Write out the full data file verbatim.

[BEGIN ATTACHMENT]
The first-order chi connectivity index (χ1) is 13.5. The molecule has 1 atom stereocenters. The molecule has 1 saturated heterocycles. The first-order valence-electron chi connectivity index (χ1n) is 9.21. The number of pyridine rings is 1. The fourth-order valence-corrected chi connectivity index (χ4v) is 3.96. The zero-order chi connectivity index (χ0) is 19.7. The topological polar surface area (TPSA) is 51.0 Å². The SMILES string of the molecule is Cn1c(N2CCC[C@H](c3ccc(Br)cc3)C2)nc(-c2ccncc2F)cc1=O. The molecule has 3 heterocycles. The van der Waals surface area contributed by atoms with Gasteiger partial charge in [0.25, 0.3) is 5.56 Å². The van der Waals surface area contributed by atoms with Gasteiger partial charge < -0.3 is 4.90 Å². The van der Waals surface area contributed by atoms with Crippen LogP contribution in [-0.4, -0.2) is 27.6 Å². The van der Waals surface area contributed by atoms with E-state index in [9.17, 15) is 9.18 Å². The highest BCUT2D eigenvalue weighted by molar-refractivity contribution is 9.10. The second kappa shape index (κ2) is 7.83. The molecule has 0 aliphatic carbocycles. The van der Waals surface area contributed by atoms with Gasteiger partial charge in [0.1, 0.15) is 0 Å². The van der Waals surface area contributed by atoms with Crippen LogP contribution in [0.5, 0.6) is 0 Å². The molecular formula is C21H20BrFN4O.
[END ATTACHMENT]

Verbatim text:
The first-order chi connectivity index (χ1) is 13.5. The molecule has 1 atom stereocenters. The molecule has 1 saturated heterocycles. The first-order valence-electron chi connectivity index (χ1n) is 9.21. The number of pyridine rings is 1. The fourth-order valence-corrected chi connectivity index (χ4v) is 3.96. The zero-order chi connectivity index (χ0) is 19.7. The topological polar surface area (TPSA) is 51.0 Å². The SMILES string of the molecule is Cn1c(N2CCC[C@H](c3ccc(Br)cc3)C2)nc(-c2ccncc2F)cc1=O. The molecule has 3 heterocycles. The van der Waals surface area contributed by atoms with Gasteiger partial charge in [0.25, 0.3) is 5.56 Å². The van der Waals surface area contributed by atoms with Gasteiger partial charge < -0.3 is 4.90 Å². The van der Waals surface area contributed by atoms with Crippen LogP contribution in [-0.4, -0.2) is 27.6 Å². The van der Waals surface area contributed by atoms with E-state index in [9.17, 15) is 9.18 Å². The highest BCUT2D eigenvalue weighted by molar-refractivity contribution is 9.10. The second kappa shape index (κ2) is 7.83. The molecule has 0 aliphatic carbocycles. The van der Waals surface area contributed by atoms with Gasteiger partial charge in [0.1, 0.15) is 0 Å². The van der Waals surface area contributed by atoms with Crippen LogP contribution in [0.5, 0.6) is 0 Å². The molecular formula is C21H20BrFN4O.